A disjointed little essay by Cory Doctorow tries to argue that you do like reading off of screens. In it he makes light of the fact that he welcomes distractions from e-mail, IM, YouTube, etc., though it could help explain his bizarre logic. Some excerpts:
"I don't like reading off a computer screen" — it's a cliché of the e-book world. It means "I don't read novels off of computer screens" (or phones, or PDAs, or dedicated e-book readers), and often as not the person who says it is someone who, in fact, spends every hour that Cthulhu sends reading off a computer screen. It's like watching someone shovel Mars Bars into his gob while telling you how much he hates chocolate.
But I know what you mean. You don't like reading long-form works off of a computer screen. I understand perfectly — in the ten minutes since I typed the first word in the paragraph above, I've checked my mail, deleted two spams, checked an image-sharing community I like, downloaded a YouTube clip of Stephen Colbert complaining about the iPhone (pausing my MP3 player first), cleared out my RSS reader, and then returned to write this paragraph.
This is not an ideal environment in which to concentrate on long-form narrative (sorry, one sec, gotta blog this guy who's made cardboard furniture) (wait, the Colbert clip's done, gotta start the music up) (19 more RSS items). But that's not to say that it's not an entertainment medium — indeed, practically everything I do on the computer entertains the hell out of me. It's nearly all text-based, too. Basically, what I do on the computer is pleasure-reading. But it's a fundamentally more scattered, splintered kind of pleasure. Computers have their own cognitive style, and it's not much like the cognitive style invented with the first modern novel (one sec, let me google that and confirm it), Don Quixote, some 400 years ago.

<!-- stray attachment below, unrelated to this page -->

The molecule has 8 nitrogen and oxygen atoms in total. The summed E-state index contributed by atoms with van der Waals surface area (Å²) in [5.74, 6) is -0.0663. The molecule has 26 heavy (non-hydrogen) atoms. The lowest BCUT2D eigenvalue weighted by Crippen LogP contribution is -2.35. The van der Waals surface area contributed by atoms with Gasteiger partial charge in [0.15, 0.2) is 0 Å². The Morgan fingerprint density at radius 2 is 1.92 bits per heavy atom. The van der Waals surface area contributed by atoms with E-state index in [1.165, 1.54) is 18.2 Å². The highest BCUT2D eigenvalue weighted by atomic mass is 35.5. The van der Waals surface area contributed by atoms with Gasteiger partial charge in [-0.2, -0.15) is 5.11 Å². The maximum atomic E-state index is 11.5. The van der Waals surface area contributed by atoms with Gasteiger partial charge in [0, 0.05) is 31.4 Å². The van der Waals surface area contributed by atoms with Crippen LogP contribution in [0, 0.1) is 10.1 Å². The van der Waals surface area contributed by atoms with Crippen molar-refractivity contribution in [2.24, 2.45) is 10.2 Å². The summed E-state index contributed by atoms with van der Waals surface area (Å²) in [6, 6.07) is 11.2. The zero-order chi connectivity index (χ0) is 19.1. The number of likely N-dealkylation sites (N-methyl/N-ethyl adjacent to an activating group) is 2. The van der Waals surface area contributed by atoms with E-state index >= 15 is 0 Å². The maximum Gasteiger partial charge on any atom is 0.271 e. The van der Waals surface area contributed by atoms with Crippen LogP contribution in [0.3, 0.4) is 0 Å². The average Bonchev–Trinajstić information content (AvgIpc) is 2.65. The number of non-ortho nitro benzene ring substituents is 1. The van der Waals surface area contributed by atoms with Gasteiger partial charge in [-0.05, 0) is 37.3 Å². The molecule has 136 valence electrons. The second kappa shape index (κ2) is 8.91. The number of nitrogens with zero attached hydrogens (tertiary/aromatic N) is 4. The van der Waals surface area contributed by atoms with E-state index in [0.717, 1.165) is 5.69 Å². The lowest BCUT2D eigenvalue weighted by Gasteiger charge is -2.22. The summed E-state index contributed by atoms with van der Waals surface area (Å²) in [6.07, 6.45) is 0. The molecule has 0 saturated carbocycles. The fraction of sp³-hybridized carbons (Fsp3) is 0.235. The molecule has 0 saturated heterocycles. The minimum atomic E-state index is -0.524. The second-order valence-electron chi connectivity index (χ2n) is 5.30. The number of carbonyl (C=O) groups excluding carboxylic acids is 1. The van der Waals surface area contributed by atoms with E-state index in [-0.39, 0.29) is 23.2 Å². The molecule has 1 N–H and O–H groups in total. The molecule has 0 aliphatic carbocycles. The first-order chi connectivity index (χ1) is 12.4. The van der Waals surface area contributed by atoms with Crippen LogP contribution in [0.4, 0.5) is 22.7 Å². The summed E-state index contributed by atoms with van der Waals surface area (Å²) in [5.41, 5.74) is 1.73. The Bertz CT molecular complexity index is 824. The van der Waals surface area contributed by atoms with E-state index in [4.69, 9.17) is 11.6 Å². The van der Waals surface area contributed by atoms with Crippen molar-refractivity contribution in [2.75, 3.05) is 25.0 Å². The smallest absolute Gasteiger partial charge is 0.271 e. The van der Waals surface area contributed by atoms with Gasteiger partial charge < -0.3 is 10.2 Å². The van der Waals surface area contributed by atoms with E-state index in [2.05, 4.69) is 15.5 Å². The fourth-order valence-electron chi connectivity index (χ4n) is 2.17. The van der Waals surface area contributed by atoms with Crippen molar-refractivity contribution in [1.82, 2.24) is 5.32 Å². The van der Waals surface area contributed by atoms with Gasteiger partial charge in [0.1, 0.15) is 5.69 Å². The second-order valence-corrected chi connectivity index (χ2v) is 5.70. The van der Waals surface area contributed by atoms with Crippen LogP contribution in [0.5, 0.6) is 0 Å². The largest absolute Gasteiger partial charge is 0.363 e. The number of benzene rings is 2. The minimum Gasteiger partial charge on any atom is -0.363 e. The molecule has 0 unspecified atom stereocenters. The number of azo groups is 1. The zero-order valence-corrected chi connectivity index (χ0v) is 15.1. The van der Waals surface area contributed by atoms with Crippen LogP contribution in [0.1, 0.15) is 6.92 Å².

The novel is an invention, one that was engendered by technological changes in information display, reproduction, and distribution. The cognitive style of the novel is different from the cognitive style of the legend. The cognitive style of the computer is different from the cognitive style of the novel.
Or look at digital video. We're watching more digital video, sooner, than anyone imagined. But we're watching it in three-minute chunks from YouTube. The video's got a pause button so you can stop it when the phone rings and a scrubber to go back and forth when you miss something while answering an IM.
And attention spans don't increase when you move from the PC to a handheld device. These things have less capacity for multitasking than real PCs, and the network connections are slower and more expensive. But they are fundamentally multitasking devices — you can always stop reading an e-book to play a hand of solitaire that is interrupted by a phone call — and their social context is that they are used in public places, with a million distractions. It is socially acceptable to interrupt someone who is looking at a PDA screen. By contrast, the TV room — a whole room for TV! — is a shrine where none may speak until the commercial airs.
The problem, then, isn't that screens aren't sharp enough to read novels off of. The problem is that novels aren't screeny enough to warrant protracted, regular reading on screens.